the temperature is well below freezing, and will stay consistently
low for a period of time. Fill the ice rink up to at least two
inches of water or more if desired, but keep in mind that once the
water freezes it will expand upward to some degree. It may take two
or more days for the water to completely freeze depending on the
6. Lastly there are a
few other factors you might consider once your backyard ice rink is built.
First, if you know you are going to want to skate at night, some
lighting will be required. You will either need to install some
lights or build the ice rink near an area where lights already
exist. Second, if you want the ability to play hockey you’ll have to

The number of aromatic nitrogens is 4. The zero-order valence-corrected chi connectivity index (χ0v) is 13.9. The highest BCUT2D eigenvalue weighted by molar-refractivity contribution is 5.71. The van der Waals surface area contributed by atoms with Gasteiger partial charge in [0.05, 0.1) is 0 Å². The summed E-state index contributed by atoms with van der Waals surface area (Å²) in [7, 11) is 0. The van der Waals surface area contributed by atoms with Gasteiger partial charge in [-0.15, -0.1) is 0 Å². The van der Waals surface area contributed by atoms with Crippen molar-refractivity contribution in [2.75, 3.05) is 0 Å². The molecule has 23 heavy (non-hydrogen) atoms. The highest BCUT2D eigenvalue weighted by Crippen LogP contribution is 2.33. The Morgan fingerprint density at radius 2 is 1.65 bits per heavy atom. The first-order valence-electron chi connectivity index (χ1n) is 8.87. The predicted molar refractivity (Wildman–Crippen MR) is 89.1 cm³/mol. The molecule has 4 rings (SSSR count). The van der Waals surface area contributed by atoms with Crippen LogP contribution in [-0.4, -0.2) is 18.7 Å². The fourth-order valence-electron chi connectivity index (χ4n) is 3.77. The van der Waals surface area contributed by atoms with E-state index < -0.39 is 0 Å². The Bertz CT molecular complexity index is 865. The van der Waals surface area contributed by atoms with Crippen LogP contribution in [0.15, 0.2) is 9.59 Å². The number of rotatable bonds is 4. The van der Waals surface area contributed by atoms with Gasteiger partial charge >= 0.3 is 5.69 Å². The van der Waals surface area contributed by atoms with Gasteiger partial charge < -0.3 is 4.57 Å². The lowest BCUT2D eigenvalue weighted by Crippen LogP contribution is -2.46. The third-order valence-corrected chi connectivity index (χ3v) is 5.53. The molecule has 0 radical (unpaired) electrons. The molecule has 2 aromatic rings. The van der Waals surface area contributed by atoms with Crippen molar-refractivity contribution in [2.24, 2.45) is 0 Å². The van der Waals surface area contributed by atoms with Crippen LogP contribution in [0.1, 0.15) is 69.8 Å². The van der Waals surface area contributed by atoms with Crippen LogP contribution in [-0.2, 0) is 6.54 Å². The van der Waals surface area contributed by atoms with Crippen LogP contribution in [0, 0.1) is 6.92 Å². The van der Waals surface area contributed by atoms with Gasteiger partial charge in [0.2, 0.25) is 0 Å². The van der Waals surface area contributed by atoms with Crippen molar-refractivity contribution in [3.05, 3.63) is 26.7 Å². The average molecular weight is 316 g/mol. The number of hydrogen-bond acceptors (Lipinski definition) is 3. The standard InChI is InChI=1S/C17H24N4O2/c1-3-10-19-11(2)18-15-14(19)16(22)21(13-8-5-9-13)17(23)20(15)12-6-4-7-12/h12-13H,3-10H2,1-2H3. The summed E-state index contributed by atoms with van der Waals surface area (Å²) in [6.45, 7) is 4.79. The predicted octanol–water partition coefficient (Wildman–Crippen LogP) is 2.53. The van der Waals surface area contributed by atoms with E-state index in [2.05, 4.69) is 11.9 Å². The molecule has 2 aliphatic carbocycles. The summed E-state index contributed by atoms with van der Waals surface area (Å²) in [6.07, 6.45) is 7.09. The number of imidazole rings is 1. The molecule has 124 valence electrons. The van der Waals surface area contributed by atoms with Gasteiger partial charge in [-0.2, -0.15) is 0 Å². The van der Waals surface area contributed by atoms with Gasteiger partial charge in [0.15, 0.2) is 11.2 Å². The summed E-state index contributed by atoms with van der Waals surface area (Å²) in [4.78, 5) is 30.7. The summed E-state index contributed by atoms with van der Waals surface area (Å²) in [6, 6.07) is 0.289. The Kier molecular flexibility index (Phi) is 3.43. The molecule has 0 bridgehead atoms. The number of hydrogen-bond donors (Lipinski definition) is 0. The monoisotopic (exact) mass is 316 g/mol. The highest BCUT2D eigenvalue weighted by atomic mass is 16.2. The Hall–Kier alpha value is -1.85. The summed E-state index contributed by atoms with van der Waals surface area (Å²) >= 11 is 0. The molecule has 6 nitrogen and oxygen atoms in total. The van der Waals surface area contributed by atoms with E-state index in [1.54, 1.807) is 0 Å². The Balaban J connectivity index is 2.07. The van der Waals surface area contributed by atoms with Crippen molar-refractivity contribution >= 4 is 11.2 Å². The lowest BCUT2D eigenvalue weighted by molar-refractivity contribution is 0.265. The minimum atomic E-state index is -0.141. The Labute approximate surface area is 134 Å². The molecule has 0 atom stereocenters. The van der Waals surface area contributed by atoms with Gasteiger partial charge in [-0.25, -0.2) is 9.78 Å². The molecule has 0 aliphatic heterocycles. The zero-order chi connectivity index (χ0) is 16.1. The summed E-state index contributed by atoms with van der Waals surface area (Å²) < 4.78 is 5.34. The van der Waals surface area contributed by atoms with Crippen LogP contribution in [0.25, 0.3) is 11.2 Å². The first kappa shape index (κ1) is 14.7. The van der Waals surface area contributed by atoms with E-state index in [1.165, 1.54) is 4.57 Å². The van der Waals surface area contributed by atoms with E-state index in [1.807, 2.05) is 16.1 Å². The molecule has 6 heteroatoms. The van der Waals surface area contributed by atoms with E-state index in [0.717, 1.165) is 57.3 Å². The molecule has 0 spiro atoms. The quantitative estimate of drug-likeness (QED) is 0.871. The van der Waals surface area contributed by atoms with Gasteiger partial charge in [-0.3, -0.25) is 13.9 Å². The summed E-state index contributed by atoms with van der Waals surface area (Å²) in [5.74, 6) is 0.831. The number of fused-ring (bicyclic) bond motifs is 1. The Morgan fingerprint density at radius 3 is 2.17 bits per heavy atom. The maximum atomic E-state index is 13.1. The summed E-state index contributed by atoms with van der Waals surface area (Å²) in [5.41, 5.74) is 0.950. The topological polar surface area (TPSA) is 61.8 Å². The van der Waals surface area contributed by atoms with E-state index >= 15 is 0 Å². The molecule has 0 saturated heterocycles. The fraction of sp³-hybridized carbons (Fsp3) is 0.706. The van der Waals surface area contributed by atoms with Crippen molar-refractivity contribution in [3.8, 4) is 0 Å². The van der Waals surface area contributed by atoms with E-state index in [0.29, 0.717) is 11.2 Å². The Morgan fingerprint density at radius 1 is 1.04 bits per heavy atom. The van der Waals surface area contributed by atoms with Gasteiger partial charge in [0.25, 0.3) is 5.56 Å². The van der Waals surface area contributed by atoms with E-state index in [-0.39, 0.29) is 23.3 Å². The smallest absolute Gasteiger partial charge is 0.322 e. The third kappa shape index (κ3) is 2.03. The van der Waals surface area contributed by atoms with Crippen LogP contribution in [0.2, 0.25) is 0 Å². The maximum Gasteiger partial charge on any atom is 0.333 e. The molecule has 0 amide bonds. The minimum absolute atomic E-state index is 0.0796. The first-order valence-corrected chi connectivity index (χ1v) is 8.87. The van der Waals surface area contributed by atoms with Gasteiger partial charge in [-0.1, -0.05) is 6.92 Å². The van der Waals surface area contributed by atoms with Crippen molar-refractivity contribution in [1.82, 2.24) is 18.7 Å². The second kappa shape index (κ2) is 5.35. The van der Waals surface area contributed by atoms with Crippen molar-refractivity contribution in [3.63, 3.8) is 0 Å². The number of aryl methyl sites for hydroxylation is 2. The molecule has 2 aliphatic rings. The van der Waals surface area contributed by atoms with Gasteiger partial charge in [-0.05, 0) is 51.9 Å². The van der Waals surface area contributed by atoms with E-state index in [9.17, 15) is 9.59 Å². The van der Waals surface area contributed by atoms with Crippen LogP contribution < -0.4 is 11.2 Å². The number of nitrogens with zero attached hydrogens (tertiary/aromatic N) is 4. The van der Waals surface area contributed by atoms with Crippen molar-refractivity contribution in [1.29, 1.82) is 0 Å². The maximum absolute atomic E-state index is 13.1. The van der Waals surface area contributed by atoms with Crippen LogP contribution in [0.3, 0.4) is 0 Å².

purchase or build a hockey goal. If you include a hockey goal, you
may also want to consider installing some type of fence to help keep
the puck in the rink.
Backyard Ice Rink Maintenance
In order to
significantly extend the useful life of your backyard ice rink, and maintain
a quality surface, your ice rink will require some relatively minor
maintenance. Because your ice rink is outdoors in the elements, you
will require maintenance beyond re-smoothing the surface to fill in
any cracks or deep grooves caused by the ice skate’s blade. You may
also have to shovel off snow, leaves, and any other debris that
makes its way on to your backyard ice rink.
To maintain your backyard ice rink under normal conditions, you’ll need a snow